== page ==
Professor James Crossley on his blog last month justly critiqued various criteria biblical scholars traditionally apply in their efforts to extract some form of historical Jesus from the gospels and finally concluded:
So what can we say in (what is hopefully) a post-criteria world? To some degree, we are simply left with an old fashioned view of historical interpretation:
- interpretation of the material . . . ,
- guesswork about contexts
- and the combining of arguments to make an argument of collective weight.
But an argument for what? Certainly not proof of what Jesus said or did. Jesus may or may not have said word-for-word what some of the Gospel passages claim but we have no idea if this is in fact the case.
All we can do is make a general case for the kinds of themes present in the early Palestinian tradition. (My formatting)
This is not the way one does history. I am even reminded of the popular evangelical line of delivering a message that is hoped to bring audiences to despair, to thinking they have no hope, that they are helpless — all with the aim of motivating them to turn to the messenger for The Answer of hope and salvation. That just comes to mind but I would never suggest Crossley is deploying a similar rhetoric to entice readers to his own view of the way history should be done.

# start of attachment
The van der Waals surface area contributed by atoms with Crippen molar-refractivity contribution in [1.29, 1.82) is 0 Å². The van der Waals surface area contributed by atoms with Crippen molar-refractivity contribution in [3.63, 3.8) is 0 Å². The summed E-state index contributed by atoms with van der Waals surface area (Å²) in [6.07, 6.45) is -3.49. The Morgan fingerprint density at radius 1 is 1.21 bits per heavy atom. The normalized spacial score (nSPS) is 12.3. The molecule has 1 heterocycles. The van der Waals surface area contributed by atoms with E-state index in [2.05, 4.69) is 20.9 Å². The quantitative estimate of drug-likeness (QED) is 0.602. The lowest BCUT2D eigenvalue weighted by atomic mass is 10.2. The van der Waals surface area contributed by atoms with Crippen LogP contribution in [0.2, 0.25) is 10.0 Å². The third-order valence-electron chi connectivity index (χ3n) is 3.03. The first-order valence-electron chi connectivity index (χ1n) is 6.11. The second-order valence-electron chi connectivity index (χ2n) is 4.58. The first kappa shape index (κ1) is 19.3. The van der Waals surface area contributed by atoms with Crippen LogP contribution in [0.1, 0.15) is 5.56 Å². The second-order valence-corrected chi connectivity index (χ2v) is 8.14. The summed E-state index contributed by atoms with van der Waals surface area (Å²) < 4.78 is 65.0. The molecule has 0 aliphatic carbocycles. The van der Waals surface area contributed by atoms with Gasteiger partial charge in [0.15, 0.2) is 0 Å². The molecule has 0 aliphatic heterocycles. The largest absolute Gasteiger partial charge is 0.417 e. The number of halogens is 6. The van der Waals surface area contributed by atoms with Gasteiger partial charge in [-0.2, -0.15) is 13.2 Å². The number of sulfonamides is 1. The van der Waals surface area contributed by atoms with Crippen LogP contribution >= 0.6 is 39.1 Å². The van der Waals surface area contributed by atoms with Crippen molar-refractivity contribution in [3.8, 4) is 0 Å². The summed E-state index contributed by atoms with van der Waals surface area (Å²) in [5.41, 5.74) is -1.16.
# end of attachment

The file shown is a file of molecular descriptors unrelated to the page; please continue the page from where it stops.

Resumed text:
Let’s analyse these words.
“Interpretation of the material”.
That goes without saying no matter what one is studying. Of course historical inquiry is interpretation of the material. One can never avoid interpretation of some kind. Even understanding a claim to be an “uninterpreted plain fact” is an act of interpretation. I would expect most senior high school students of history and beyond to understand that history is about the interpretation of evidence, data, “facts”.
“Guesswork about contexts”. Continue reading “Lost and Bereft: The Quest (not) for the historical Jesus — Crossley style”